Jan and Antonina not only open their home and hearts to human refugees, but animal refugees as well. The animals were treated as part of the family and many were given free roam off the house. Their presence helped bring some levity to the tension Jan and Antonina lived with, for fear of being discovered safeguarding around 300 Jewish war refugees at different times throughout the course of the war.
Jan, Antonina, and their children also survived the war, rebuilt the destroyed zoo, and were even able to reclaim many of the animals taken during the war. Jan and Antonina both took great risks to help others even at the expense of jeopardizing their own safety. Jan was eventually sent to a POW camp for a couple of years and, unlike many other prisoners of war, lived through the experience and was released in 1946. Antonina endured a lot to ensure the safety of others. Ackerman quotes Jan in stating, “Antonina was a housewife”… “she wasn’t involved in politics or war, and was timid, and yet despite that she played a major role in saving others and never once complained about the danger” (pg. 314).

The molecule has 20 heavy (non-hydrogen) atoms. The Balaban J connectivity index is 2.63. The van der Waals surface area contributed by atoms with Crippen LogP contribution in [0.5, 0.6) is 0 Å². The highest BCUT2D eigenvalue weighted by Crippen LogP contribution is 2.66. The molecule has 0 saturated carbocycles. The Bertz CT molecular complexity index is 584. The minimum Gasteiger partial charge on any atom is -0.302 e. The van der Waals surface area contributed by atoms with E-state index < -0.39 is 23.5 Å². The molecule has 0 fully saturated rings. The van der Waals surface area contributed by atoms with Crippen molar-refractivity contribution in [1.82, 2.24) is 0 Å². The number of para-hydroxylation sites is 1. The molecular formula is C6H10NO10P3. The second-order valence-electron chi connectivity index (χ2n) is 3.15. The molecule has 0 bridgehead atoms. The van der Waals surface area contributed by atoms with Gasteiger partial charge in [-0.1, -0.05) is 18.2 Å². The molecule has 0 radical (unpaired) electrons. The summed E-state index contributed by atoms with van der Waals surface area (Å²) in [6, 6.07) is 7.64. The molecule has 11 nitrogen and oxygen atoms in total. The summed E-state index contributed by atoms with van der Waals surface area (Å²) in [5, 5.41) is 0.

- What do you think of the risks the Zabinkski’s took to help others and what compelled them to do this?
- Even though the Zabinkski’s only saved around 300 people, which is a tiny amount in comparison to the lives lost during the war; however, do you think that their story is still an important one to tell?